Toronto hospital has no COVID-19 patients in intensive care for the first time since March
While the northwest end of Toronto has been feeling the brunt of the COVID-19 pandemic, there is light at the end of the tunnel. Humber River Hospital announced that their intensive care unit (ICU) is now COVID patient-free as of July 3.
Wow!!! Today is the first day since Mar 14th that our Intensive Care Unit are #COVIDー19 patient free! Thank you to the 6th floor staff and physicians that have bonded together and provided exceptional care in this pandemic. Today is a day to celebrate at #HRH. pic.twitter.com/L89PXMmyNI— Humber River Hospital (@HRHospital) July 3, 2020
According to Joe Gorman, director of corporate communications at the hospital, a sense of relief settled through the air when they heard the news. “There was a sense of pride and understanding. They all know they did a good job but also that the job’s not done.” Gorman said.
Humber River Hospital was among the top five hospitals in the city with the most number of positive COVID-19 cases.
COVID case tracking maps released by the City of Toronto reveal that the communities nearby the hospital, largely made up of service workers who have not had a break since the lockdown began, are where the most cases are. There are currently 432 cases in the Downsview area.
Toronto's NW corner is overwhelmingly bearing the brunt of #covid19. In the worst-hit neighbourhood, the infection rate is 24x higher than in the least (The Beach). We dug into the deep systemic issues that were harming these communities long before COVID https://t.co/nOETsAsvsn pic.twitter.com/KOkoU1PUaO— Jennifer Yang (@jyangstar) June 28, 2020
“We are supporting a community that supports us and that we are also looking after. That hashtag, #WeAreInThisTogether, rings true in northwest Toronto.” Gorman says.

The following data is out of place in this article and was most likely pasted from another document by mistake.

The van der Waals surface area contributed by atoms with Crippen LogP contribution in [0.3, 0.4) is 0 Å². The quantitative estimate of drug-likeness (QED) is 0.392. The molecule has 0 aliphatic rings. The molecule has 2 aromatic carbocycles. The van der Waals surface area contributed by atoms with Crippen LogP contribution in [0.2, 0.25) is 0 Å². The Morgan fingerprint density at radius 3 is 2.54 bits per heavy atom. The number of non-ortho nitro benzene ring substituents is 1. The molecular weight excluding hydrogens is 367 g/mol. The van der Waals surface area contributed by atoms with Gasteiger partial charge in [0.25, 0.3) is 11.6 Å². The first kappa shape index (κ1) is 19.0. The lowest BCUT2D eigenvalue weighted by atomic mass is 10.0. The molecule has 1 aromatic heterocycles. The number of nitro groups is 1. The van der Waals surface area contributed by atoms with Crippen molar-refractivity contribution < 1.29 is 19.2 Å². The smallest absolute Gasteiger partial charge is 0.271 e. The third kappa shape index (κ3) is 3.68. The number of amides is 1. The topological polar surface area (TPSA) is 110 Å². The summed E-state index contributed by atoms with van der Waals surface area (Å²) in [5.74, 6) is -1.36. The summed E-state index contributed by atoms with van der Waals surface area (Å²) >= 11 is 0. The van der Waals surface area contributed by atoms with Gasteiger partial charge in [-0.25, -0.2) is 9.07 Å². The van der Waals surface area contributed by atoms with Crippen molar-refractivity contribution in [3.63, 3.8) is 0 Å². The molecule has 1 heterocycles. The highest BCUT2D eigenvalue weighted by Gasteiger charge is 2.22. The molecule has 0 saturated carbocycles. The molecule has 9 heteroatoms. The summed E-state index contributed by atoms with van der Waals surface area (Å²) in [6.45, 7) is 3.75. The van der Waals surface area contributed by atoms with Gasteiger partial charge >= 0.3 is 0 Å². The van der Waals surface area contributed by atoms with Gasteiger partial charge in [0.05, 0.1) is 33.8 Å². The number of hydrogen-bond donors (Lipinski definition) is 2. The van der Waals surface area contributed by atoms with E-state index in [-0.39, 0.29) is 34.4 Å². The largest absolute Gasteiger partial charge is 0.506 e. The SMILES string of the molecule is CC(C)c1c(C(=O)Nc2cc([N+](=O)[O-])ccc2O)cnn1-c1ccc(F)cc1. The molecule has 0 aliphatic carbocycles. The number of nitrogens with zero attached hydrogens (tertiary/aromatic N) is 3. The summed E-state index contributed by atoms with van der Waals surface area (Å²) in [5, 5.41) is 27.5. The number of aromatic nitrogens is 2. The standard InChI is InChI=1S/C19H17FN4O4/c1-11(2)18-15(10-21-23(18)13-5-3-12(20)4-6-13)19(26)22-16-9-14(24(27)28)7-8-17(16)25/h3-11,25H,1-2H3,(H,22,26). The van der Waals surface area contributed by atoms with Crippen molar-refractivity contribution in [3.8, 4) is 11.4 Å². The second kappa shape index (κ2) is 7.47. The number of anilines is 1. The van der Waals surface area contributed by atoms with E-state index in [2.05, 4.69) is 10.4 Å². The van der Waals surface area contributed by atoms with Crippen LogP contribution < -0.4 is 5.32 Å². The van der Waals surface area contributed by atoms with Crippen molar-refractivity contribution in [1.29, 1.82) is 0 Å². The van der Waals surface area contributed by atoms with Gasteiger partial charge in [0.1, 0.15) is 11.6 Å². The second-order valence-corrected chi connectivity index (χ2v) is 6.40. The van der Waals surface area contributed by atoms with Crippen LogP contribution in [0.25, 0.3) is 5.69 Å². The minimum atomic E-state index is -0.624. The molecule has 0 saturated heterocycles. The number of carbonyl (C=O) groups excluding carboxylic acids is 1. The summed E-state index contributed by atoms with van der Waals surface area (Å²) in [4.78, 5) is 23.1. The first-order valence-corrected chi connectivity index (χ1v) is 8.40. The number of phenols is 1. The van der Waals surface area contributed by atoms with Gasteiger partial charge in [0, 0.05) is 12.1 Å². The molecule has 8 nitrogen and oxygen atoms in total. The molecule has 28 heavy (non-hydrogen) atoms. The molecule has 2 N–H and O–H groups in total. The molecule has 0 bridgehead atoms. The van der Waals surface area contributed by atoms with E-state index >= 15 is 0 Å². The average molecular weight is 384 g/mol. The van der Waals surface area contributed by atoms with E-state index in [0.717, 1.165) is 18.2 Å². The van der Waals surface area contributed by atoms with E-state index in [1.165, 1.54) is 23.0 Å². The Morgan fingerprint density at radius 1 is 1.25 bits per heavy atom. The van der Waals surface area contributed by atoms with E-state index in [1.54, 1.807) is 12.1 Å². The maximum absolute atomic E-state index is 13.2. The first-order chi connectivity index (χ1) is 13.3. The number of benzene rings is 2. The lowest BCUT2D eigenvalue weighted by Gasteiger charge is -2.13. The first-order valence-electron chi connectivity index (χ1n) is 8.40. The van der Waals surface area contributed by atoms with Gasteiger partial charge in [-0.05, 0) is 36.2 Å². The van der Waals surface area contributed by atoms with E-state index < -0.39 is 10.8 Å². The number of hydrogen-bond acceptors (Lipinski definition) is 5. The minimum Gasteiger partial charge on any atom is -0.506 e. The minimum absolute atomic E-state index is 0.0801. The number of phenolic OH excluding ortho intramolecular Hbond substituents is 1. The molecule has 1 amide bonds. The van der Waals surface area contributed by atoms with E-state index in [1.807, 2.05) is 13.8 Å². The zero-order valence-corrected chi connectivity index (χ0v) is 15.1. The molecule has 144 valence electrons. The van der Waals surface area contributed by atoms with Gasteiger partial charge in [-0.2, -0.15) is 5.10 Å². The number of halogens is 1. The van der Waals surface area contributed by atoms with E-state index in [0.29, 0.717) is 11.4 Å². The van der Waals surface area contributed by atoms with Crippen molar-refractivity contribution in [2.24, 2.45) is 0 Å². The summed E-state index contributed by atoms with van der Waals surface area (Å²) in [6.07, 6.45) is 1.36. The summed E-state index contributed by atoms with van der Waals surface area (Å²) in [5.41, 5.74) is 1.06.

Since the lockdown began on March 14, the hospital has been part of the Frontline Fund, a Canada-wide initiative where people can donate money, PPE and other supplies.
The St. Helen’s Market donated food and meals to the staff every week since March. Individuals across the city also donated surgical gloves, N95 masks and money.
But instead of keeping the meals, the hospital staff chose to donate the food and money back to the Black Creek community farm instead. “We just want to say thank you to everyone who was involved and helped us along the way.” Gorman said.
He says that after the staff cheered and posed for the picture, they went right back to work knowing that there were still other people in the ICU who needed their care and attention.
Humber River Hospital staff has continued to support their workers with daily COVID updates, multiple weekly visits from their CEO Barb Collins, as well as a Q&A town hall session where concerned staff could ask her questions regarding the response to the pandemic.
But while we celebrate this victory, Gorman says the fight is not over yet.
“We cannot take our foot off the pedal. We have to continue to mask, social distance, wash our hands and listen to our public health officials because right now we have flattened the curve but what’s most important is that we continue to flatten the curve.”
Ontario has been reporting consistent declines in the number of COVID cases in the province. They recently reported their lowest increase in the number of new cases in the province with a total of 121. Twenty-seven of them were in Toronto.
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